Minor Counties could see major overhaul

SUFFOLK are lobbying to turn the Minor Counties Championship into a more meaningful competition.County Cricket Association secretary Toby Pound confirmed this at the annual general meeting held at Bury St Edmunds on Monday.

By Elvin King

SUFFOLK are lobbying to turn the Minor Counties Championship into a more meaningful competition.

County Cricket Association secretary Toby Pound confirmed this at the annual general meeting held at Bury St Edmunds on Monday.

Although going through all of last season without losing a game, Suffolk finished runners-up in the Eastern Division to Buckinghamshire.

Pound said: “We probably had a stronger and better balanced team than when we won the division in 2005, but bad weather prevented us claiming a second successive eastern title.

“This brings into sharp focus the current format where each county is only matched against six of its nine divisional opponents.

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“A number of counties, including Suffolk, have been lobbying for a re-structuring into three divisions of seven counties.

“Unfortunately, a majority of counties oppose this, mainly on the grounds that finances would prevent the addition of a 21st county.

“This is bad luck on Huntingdonshire, who are keen to join and would, based on their performances in the County Board competition, be able to hold their own.

“The main problem seems to be that the current Minor Counties treasurer and president is also secretary of Cambridgeshire with strongly held views that Hunts is part of Cambridgeshire.

“If that is the case, one wonders why Hunts has its own cricket board with funding from the English and Welsh Cricket Board.”

Looking ahead to 2007, Pound added: “Finance will dictate whether we can attract another player of the quality of Chris Schofield, who showed with over 500 runs and 30 wickets that he is well worth the second chance that Surrey have offered him in the first class game.”

Suffolk managed to field a side with an average age of 26 or below (excluding their two oldest players) in every match, so received a maximum grant from the MCCA.

Next season and in succeeding seasons the amount allocated from the pool will increase.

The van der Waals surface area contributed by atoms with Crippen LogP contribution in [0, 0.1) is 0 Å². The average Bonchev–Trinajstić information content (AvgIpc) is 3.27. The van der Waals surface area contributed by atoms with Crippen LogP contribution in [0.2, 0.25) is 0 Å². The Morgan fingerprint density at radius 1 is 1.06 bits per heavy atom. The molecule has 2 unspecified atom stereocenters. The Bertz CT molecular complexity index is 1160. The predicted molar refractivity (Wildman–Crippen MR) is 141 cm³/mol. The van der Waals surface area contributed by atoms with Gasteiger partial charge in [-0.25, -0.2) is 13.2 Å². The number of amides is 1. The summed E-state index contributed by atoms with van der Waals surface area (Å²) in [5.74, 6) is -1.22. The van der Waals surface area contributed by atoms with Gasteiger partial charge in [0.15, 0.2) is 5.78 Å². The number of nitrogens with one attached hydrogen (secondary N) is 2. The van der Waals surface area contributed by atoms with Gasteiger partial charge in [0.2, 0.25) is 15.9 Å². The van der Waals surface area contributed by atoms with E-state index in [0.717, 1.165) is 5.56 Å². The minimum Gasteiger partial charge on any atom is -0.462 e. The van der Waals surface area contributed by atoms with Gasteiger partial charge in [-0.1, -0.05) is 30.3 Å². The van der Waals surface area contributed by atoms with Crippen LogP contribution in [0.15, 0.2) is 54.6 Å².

Pound said: “Being able to exclude two players from the calculation fortunately means that we can continue to enjoy the benefits of captain Phil Caley, who has completed 25 consecutive seasons in the Minor Counties, 14 of them as skipper and over 200 Championship appearances.

“Continuity has been an important ingredient in the recent success of the county team. It is therefore pleasing that we move forward into 2007 with Kevin Brooks as director of cricket.

“Kevin has been in charge of team affairs since 1997. Since then there has been a steady improvement and in the past two years, that improvement has translated into tangible rewards.

“Kevin will be the first to acknowledge the help he has received from coach Andy Brown and Phil Caley and it is important for our future success that we maintain that team in place, certainly until Phil feels that he is ready to step down as captain.”

Suffolk made £6,629 profit in the year to September 30 (£1,509 in 2005), but this was affected by grants being received in the time scale.

It cost over £54,000 in match expenses for all age groups despite player and officials' expenditure reducing from £33,241 to £22,968.

Income from donations and collections decreased from £7,860 to £1,780 after Suffolk benefited from playing Glamorgan at Bury St Edmunds in the Cheltenham and Gloucester Trophy in May 2005.

Tony Warrington stood down as vice chairman although he will continue administrating second XI games and player registrations.

Officers elected: president: Cyril Perkins, chairman: Norman Atkins, vice chairman Chris Watson, hon. secretary: Toby Pound, hon. Treasurer: Neil Hammond.

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